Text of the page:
Homes Now at 2004 Prices

I’ll be the first to make this observation: Home prices are reaching the level they traded at in 2004. In my view, 2005 was the speculative peak for U.S. home prices. The market cooled in 2006, and it continues to cool this year.

Yesterday, the U.S. Commerce Department reported that sales of new single-family homes fell by 3.9% in February to the slowest pace in about seven years. The supply of unsold new homes is now at a 16-year high!

But the stock charts tell the true story. If we look at the Dow Jones U.S. Home Construction Index, we see the index is currently trading at the same level it did in December 2004. My readers know I’m a big believer in stock charts predicting the future six to 12 months out. And that’s exactly what we can see in the stock chart that includes the largest U.S. home builders.

What does this mean for you, me, and investors in general? Well, there are three things that come to mind.

First, Wall Street lied to us again while the stock charts told the truth. Last year, analysts were telling us the stock market had discounted the price of home builder stocks too much. I remember reading articles about funds buying the home builder stocks because they thought the stock market had been too hard on them. Yesterday, Lennar, one of the largest U.S. home builders, said its first quarter profit dropped 73%. Lennar said it will miss analyst forecasts this year. Other home builders are not faring much better. The lesson: Don’t believe Wall Street, believe the stock charts.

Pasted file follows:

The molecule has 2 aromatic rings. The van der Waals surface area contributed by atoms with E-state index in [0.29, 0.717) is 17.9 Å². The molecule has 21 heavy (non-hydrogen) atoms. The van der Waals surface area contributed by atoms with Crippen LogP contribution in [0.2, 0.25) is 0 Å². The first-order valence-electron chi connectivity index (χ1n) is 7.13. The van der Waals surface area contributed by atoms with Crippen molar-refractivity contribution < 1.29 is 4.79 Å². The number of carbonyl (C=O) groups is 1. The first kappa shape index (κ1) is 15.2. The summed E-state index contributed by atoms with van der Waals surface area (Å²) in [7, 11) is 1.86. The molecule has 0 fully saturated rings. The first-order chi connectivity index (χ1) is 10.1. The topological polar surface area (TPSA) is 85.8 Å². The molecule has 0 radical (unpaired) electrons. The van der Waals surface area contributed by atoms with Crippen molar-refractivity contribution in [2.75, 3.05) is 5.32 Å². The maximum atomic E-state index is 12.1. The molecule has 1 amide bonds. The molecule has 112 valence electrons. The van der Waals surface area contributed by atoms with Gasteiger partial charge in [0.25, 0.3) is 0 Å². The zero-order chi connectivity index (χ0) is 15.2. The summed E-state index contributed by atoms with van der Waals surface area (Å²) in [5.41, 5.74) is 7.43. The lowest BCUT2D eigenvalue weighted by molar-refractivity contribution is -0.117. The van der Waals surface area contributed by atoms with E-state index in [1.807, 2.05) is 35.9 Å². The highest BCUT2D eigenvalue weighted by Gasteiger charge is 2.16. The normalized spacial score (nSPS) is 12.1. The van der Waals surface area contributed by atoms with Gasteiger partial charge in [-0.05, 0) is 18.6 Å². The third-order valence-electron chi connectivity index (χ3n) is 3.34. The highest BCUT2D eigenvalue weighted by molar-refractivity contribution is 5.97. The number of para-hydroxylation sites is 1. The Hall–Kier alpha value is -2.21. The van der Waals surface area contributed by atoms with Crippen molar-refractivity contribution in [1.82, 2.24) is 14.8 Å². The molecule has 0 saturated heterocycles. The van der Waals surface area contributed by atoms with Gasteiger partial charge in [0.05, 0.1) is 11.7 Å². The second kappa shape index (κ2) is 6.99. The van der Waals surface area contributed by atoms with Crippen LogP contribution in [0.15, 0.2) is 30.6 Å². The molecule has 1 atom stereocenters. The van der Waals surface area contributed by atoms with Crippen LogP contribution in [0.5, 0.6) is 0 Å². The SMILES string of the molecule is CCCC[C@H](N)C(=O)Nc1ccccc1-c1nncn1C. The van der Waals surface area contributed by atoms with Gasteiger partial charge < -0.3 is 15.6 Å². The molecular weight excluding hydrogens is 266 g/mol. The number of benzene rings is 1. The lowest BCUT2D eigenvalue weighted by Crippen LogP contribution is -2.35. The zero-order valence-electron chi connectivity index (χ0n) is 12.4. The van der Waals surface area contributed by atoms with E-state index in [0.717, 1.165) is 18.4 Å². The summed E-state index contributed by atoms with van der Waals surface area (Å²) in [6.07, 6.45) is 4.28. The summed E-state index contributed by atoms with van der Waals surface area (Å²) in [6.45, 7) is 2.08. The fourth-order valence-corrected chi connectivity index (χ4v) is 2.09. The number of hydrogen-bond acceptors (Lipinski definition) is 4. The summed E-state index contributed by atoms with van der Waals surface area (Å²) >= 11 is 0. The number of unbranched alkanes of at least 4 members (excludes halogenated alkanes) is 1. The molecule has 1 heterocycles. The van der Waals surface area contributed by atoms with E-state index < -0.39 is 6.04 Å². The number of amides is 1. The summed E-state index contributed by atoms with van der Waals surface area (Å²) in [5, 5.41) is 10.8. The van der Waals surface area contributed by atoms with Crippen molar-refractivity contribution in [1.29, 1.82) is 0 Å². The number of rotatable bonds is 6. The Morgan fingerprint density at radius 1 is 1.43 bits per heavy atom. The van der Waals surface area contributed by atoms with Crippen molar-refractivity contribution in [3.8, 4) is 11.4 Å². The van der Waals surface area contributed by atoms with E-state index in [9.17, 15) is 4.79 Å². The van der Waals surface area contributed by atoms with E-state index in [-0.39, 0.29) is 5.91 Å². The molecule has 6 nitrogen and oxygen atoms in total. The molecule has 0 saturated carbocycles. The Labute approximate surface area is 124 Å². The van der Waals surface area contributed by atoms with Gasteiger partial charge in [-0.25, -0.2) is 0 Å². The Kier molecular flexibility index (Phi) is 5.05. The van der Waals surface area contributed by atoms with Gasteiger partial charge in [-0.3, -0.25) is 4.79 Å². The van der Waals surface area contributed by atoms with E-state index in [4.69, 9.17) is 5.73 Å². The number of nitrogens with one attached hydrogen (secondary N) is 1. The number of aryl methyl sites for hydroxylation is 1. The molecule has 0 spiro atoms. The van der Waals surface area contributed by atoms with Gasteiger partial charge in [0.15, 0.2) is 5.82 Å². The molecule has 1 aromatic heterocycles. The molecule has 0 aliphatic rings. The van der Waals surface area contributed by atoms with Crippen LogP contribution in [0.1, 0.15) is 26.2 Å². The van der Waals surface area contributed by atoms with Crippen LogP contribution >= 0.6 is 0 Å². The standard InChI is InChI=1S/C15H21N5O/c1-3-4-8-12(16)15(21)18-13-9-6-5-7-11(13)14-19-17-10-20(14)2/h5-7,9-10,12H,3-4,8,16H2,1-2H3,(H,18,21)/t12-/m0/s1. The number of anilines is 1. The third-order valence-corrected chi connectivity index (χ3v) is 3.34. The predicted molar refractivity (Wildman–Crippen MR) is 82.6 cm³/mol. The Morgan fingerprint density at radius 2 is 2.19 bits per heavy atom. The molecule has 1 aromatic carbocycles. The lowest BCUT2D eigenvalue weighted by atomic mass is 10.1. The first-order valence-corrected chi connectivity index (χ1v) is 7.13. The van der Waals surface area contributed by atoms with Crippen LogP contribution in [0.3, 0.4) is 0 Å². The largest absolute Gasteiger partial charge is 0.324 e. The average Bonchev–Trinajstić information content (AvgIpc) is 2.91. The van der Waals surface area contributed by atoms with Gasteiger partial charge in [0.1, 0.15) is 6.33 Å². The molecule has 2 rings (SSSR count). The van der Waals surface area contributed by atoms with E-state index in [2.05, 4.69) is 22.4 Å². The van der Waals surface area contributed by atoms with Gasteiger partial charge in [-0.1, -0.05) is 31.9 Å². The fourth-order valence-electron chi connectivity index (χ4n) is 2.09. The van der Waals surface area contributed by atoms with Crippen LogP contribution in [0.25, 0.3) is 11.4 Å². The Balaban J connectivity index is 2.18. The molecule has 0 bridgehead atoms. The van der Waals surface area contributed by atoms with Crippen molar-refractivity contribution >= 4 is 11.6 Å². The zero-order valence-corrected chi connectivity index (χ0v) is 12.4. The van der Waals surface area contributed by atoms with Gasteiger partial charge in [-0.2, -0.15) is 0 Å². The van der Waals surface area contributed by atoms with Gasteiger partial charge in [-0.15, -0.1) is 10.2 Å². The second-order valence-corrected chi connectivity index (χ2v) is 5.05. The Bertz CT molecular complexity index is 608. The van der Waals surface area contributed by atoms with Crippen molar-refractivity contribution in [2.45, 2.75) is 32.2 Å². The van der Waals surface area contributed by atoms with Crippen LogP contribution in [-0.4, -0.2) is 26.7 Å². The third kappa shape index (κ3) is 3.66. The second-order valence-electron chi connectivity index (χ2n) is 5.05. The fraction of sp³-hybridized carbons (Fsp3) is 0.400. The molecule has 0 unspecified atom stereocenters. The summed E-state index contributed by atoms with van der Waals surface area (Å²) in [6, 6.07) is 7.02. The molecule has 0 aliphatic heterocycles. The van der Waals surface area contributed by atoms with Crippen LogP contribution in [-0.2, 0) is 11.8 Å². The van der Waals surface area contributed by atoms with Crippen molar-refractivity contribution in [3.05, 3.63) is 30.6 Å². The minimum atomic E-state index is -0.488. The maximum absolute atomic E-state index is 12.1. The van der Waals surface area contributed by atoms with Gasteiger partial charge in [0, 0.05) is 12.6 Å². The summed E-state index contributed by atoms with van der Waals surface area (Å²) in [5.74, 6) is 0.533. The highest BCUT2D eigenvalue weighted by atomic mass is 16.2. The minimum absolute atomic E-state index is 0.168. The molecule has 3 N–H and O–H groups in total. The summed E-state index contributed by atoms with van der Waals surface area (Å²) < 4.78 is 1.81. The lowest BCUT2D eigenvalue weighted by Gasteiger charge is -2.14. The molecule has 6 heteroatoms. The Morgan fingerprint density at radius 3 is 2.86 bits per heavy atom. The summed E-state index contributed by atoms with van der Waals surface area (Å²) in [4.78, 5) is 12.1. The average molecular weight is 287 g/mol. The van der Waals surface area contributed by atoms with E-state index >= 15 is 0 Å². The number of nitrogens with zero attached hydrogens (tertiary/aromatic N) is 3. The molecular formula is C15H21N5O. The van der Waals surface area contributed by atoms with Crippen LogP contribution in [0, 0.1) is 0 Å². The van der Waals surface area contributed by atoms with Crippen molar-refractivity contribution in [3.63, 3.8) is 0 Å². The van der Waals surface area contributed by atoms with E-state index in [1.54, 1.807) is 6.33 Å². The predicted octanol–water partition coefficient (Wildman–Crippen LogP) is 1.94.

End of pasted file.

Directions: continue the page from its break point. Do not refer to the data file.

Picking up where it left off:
Second, the government comes to the rescue too late. When the tech boom was hitting the stock market in 1999, the government didn’t care much. Only after the bubble burst were new accounting/securities rules introduced to protect investors. But it was too late, investors were already burned! And same story with real estate in the boom that just ended. The government didn’t care much about 100% financing or qualifying for mortgages with no income verification. It just continued until the bubble burst and investors were burned again. Not until 20 subprime lenders failed did the government do anything. Now, the FBI is investigating Beazer Homes, a large U.S. builder, about its lending practices. The lesson: The government doesn’t come to the aid of its citizens during boom times — it waits until the bust happens.

Third, we have yet to feel the economic fallout of the housing market. Greenspan was wrong in his opinion that the soft housing market would not hit the economy. Subprime lenders have already closed their doors. Consumers are having increasing difficulty meeting their monthly payments, as billions in ARMs reset this year. As the average American consumer’s financial belt gets tighter, he will cut his spending on other consumer goods aside from housing. Consumer goods stocks (except for necessities) are the last place I’d want to have my money invested in right now.